Compact cases can been difficult to build in at times. Over the years I have built a lot of small form factor PC’s. From my original low power builds, to my more recent S4 Mini builds, I have always found myself making some sort of compromise, typically using low power CPU’s and GPU’s.

I wanted to build a compact system that didn’t have any of the performance limitations normally associated with small form factor builds. For me this meant a top of the line overclock-able CPU, with at least a GTX 1080 level GPU.

The system also needs to stay relatively quiet. There is nothing worse then a crazy loud PC sitting on your desk annoying you all day.

Component Selection

mini itx build componentsI quickly realized that the biggest issue became finding a case that was both very small, and also capable of cooling high end components. I looked at a ton of different case options, finally settling on the Lazer3D LZ7. The LZ7 stands out because it offers a crazy amount of ventilation and airflow, in an ultra compact form factor. It also has 70mm of clearance for CPU coolers in its stock configuration, which is much more than typical small form factor cases.

Next it was time to select the rest of my components. I wanted parts could handle high end games, and rendering duties without breaking a sweat. I also need a decent amount of fast SSD storage for video files and games.

I chose the Intel Core i7-8700K and Gigabyte GTX 1080 Mini. The Gigabyte 1080 Mini is the most powerful sub 9-inch graphics card available on the market today. Zotac makes a mini 1080 and 1080Ti, but they are slightly longer, preventing them from fitting in cases like the LZ7 or original S4 Mini.

The 8700K is a 6-core 12-thread overclock-able beast. It is currently the best processor on the market for gaming, and handles rendering tasks with ease as well. Check out the full component list below.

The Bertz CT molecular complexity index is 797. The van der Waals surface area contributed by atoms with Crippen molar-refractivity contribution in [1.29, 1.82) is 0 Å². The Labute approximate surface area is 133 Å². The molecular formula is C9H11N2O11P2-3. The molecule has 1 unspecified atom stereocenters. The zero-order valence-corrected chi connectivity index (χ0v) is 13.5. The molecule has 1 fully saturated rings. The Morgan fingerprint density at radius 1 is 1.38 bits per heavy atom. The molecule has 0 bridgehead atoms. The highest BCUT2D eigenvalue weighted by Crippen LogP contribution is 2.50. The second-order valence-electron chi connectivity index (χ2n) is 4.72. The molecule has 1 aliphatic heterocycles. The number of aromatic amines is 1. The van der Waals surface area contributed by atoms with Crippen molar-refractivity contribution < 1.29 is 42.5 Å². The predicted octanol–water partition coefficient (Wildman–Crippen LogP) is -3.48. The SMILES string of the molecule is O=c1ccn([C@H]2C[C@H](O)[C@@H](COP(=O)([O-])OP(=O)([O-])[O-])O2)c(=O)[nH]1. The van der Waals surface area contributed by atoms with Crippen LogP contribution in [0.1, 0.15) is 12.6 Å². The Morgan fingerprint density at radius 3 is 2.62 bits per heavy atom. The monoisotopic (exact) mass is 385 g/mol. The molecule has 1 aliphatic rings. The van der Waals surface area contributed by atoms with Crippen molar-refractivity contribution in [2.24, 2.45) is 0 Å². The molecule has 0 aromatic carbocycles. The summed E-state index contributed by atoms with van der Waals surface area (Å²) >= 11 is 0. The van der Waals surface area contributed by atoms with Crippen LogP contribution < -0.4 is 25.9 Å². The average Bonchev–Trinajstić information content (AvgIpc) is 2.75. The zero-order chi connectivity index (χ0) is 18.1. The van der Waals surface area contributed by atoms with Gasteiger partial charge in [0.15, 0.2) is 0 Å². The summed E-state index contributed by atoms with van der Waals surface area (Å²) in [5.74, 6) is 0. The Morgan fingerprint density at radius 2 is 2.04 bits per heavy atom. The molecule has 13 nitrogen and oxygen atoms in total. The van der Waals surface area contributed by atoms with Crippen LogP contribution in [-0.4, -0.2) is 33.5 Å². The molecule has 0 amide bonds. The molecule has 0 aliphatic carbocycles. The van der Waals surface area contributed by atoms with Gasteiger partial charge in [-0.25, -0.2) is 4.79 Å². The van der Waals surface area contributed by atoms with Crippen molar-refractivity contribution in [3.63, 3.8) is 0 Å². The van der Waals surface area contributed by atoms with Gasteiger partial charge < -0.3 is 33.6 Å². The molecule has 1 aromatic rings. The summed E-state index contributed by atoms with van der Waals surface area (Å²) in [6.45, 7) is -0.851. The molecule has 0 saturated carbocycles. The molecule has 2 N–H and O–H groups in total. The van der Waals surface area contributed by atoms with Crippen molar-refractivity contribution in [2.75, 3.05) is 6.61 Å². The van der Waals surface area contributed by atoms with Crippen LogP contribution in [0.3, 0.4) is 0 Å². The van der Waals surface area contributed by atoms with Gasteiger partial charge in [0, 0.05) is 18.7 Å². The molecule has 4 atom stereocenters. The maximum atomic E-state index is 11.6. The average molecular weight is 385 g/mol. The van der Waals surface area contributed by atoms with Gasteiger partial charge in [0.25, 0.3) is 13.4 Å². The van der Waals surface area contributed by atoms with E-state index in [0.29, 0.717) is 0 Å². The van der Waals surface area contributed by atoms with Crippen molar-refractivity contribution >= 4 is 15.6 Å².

System Components

CPUIntel Core i7-8700K
RAM32GB Corsair Vengeance DDR4 3000MHz
GPUGigabyte GTX 1080 Mini
MotherboardAsus ROG Strix Z370-I
HDD1 x Samsung 960 EVO 256GB
2 x Samsung 850 EVO 500GB
1 x Intel 600p 256GB
PSUCorsair SF 450
CPU CoolerNoctua NH-L12S
CASELazer3D LZ7

You may see 4 hard drives and be confused… understandably so. Due to my unique storage needs this is the best configuration for me. I use my drives in the following configuration.

Storage Setup

Samsung 960 EVO 256GBBoot Drive/Program Installs
Samsung 850 EVO 500GBPremier/After Effects Files & Media
Samsung 850 EVO 500GBSteam Game Library & Local Media
Intel 600p 256GBAdobe Scratch Disk & Browser Downloads

This is not a typical setup, but it works really well for me. Separating the media, and cache files helps maximize performance in Adobe programs. Installing all of my games on their own SSD also makes it easy to reinstall windows. Something I do pretty regularly.

Case Size Comparison

lz7 size comparisonThe Lazer3D LZ7 is an ultra compact case. It is in the shape of a cube. Its much smaller than the Phanteks Evolv shift case pictured. The S4 Mini on the right is about 1/3 of the height, but longer and wider.

Build Process

Building this system in the LZ7 was pretty simple. All the components fit perfectly as if they were custom made to fit inside this case. For the full build process and details check out the video below.

For more information, and complete information on the build process, watch or read my review of the Lazer3D LZ7 Mini-ITX Case.

System Benchmarks

I had more fun bench-marking this system than any other I have built in the past. For testing I pushed the system to its limits. I overclocked all three of the main system components. The system clocks were set to the following for all tests.

i7-8700K5.0GHz – 1.36v
GTX 1080 Mini1943MHz
Corsair Vengeance LPX3000MHz

With every component overclocked I was able to get some truly impressive scores on both CPU and GPU tests. Its incredible how much performance you can fit into this tiny case.

Synthetic CPU Benchmarks

CINEBENCH CPU1632
CPU-Z SINGLE593
CPU-Z MULTI4368
PASSMARK CPU18490.7
GEEKBENCH SINGLE6246
GEEKBENCH MULTI27980

The 8700K at 5GHz flew through my suite of CPU test, scoring in the 99th percentile in most cases. Asus’ Z370-I BIOS makes overclocking a simple process. The system was stable throughout testing.

Synthetic GPU Benchmarks

TIMESPY7506
FIRESTRIKE19645
PASSMARK 3D14847
PASSMARK 2D1235.8
CINEBENCH OPEN GL182.11
VALLEY6013
143.7 avg fps
278.1 max
55.2 min
HEAVEN3094
122.8fps
276.9 max
38.9min

The GPU was almost as impressive as the CPU. Posting some really high scores across the board. I saw a noticeable bump in performance from my test scores in the old system featuring a non K i7-8700.

Gaming Frame-rates (1440p)

AVG FPSMAX FPS1% LOW
Overwatch12618095
Batman: Arkham Knight12117080
Shadow of Mordor12519495
Metro: Last Light12021984
PUBG798855
The Witcher 38510163